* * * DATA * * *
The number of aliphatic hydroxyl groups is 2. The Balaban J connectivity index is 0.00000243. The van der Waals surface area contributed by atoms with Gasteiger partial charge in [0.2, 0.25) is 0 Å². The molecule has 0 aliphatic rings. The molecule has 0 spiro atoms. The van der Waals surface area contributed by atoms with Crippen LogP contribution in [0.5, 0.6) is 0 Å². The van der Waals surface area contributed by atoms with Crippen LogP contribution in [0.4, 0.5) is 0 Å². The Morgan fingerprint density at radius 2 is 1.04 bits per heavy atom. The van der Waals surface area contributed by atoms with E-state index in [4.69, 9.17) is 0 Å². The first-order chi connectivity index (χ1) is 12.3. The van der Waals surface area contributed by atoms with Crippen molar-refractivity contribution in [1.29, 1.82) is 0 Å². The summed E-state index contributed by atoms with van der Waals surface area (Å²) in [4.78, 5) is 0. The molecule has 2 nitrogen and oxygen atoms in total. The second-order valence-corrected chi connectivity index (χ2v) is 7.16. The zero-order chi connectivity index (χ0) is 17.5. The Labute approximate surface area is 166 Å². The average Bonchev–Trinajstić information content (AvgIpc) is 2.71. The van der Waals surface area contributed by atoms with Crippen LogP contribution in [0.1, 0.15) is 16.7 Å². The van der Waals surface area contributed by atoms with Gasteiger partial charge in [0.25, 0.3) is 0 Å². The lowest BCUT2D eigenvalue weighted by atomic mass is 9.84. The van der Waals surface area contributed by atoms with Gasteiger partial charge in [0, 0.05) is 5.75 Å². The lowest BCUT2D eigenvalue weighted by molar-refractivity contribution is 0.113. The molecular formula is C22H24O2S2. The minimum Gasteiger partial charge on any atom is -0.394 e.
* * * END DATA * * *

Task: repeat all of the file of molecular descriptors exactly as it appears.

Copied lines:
The number of aliphatic hydroxyl groups is 2. The Balaban J connectivity index is 0.00000243. The van der Waals surface area contributed by atoms with Gasteiger partial charge in [0.2, 0.25) is 0 Å². The molecule has 0 aliphatic rings. The molecule has 0 spiro atoms. The van der Waals surface area contributed by atoms with Crippen LogP contribution in [0.5, 0.6) is 0 Å². The van der Waals surface area contributed by atoms with Crippen LogP contribution in [0.4, 0.5) is 0 Å². The Morgan fingerprint density at radius 2 is 1.04 bits per heavy atom. The van der Waals surface area contributed by atoms with E-state index in [4.69, 9.17) is 0 Å². The first-order chi connectivity index (χ1) is 12.3. The van der Waals surface area contributed by atoms with Crippen molar-refractivity contribution in [1.29, 1.82) is 0 Å². The summed E-state index contributed by atoms with van der Waals surface area (Å²) in [4.78, 5) is 0. The molecule has 2 nitrogen and oxygen atoms in total. The second-order valence-corrected chi connectivity index (χ2v) is 7.16. The zero-order chi connectivity index (χ0) is 17.5. The Labute approximate surface area is 166 Å². The average Bonchev–Trinajstić information content (AvgIpc) is 2.71. The van der Waals surface area contributed by atoms with Crippen LogP contribution in [0.1, 0.15) is 16.7 Å². The van der Waals surface area contributed by atoms with Gasteiger partial charge in [0.25, 0.3) is 0 Å². The lowest BCUT2D eigenvalue weighted by atomic mass is 9.84. The van der Waals surface area contributed by atoms with Gasteiger partial charge in [0, 0.05) is 5.75 Å². The lowest BCUT2D eigenvalue weighted by molar-refractivity contribution is 0.113. The molecular formula is C22H24O2S2. The minimum Gasteiger partial charge on any atom is -0.394 e.